Rezoning could lead to new development on Slatestone Drive

Published 12:00 pm Saturday, November 12, 2022

Local small business owner, Mohammed Darar, is looking to add a new apartment complex  on 10.53 acres of land on Highland Drive and Slatestone Drive in Washington. 

Darar’s aim in building the standard apartment complex is to help fix a housing issue Washington faces – providing more and varying housing options for prospective residents namely younger people and families. It is his hope that the apartment complex will draw more people to the area searching for employment. 

The complex is planned for a piece of land that is 10.53 acres and located by Highland Drive and Slateston Drive. It is adjacent to the Slatestone Hills subdivision, according to documents from City of Washington Planning and Zoning Division. 

At Monday night’s city council meeting (Nov. 14), councilmembers will hear a rezoning request to rezone the land to Office and Institutional from Residential. Documents from Planning Zoning show the current residential zoning is for medium density. However, the proposal to change to Office and Institutional is not considered medium density and is not “consistent with the Comprehensive Plan and Future Land Use Map. 

Residents of the Slatestone Hills subdivision have growing concerns about the proposed apartment complex. Linda Linton, a neighbor living in Slatestone Hills, started a petition on gathering signatures of people who are opposed to possible construction of the complex. As of Friday, Nov. 11, the petition has 102 signatures. 

Linton says neighbors of Slatestone Hills have concerns about traffic, safety of not just neighbors but of Washington High School students since the school is behind the neighborhood, rezoning to Office and Institutional, environmental preservation and infrastructure. 

Linton wrote to the Daily News that neighbors have “already had to ask for police presence to deter drivers from the high school from speeding through to beat the stoplight. Neighbors walk here daily and I witnessed a pick-up truck take the turn so fast that it lost control and ran up on the curb. Connectivity would increase vehicle traffic. Even without the streets connected, foot traffic will increase.” Neighbors are concerned about a possibility of increased crime, noise and loss of trees that provide privacy.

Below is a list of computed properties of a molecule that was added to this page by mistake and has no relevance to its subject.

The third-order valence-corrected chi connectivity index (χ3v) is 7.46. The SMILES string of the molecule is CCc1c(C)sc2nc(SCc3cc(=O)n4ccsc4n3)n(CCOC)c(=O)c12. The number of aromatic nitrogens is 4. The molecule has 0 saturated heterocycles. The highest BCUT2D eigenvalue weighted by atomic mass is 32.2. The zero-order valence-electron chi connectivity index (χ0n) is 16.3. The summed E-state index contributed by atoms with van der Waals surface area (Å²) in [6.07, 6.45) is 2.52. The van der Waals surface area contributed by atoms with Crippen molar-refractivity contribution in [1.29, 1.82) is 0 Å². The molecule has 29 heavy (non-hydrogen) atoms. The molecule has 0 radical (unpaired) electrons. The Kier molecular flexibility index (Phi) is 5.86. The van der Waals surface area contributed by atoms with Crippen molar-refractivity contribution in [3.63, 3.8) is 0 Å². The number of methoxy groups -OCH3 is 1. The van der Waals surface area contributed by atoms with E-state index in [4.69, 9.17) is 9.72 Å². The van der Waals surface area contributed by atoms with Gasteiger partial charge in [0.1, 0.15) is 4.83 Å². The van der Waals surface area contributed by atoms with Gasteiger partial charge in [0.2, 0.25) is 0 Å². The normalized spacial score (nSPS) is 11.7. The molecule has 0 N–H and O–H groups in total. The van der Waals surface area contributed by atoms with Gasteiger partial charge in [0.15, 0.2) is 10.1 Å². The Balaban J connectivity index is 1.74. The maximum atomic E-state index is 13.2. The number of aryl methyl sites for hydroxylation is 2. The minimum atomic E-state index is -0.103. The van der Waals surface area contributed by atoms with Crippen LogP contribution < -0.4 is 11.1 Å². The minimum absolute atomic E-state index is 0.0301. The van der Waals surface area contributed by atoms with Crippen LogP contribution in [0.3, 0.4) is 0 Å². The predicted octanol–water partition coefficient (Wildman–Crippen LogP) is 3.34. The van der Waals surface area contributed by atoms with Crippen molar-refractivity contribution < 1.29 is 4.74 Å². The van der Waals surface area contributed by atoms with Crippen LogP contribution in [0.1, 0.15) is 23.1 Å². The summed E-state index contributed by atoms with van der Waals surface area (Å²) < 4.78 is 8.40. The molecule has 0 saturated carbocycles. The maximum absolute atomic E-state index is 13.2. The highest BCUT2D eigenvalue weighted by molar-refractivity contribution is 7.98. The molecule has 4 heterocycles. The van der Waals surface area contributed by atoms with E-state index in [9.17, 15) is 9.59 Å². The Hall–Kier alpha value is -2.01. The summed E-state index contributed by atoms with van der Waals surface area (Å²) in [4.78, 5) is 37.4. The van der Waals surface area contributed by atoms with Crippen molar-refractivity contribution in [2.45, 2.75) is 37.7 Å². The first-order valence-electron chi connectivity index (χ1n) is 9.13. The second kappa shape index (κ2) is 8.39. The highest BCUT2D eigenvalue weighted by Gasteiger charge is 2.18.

Their concern about the property being rezoned to Office and Institutional is that if Darar decides to not build apartments, then he or any future property owner can decide to build something else. In addition, they have concerns about wetlands in the area and it being a flood zone. Finally, they worry about reliability of electricity and internet as well as sewer and water capacity. 

Linton shared with the Daily News her idea for responsible growth in Washington (and further Beaufort County) that could help fix the issue of housing options outside of buying a single family home. Linton said people can “find plenty of housing” browsing real estate advertisements. 

“Being able to buy a home is one thing,” Linton said, “but what I see people struggling with is being able to find  affordable rental homes and that is a challenge.” She added that what makes it challenging is the high cost of rent and/or a multitude of restrictions. 

She knows an apartment complex can be a solution; however, she suggests homeowners looking to move could choose to rent their home instead of sell it. She also suggested either the City of Washington and/or Beaufort County could offer tax incentives to homeowners who choose to rent their homes instead of selling them. 

“Just on our street alone, there are homes that the residents have passed away and their family is just sitting on the property. It’s not for rent. It’s not for sale. It’s just sitting. Perhaps tax incentives or something similar could encourage people to open their homes for rentals,” Linton said. 

Linton said one of the primary reasons people choose to move to Washington is because it is a small town. Her concern is that Washington could turn into a major city and lose its small town feel. 

“When we talk about welcoming and inviting developers on the one hand and on the other hand we talk about people – the very reason they live here is the small town feel, it sounds like a conflict in other words, are we listening to the people who live here? It doesn’t seem that way,” Linton said.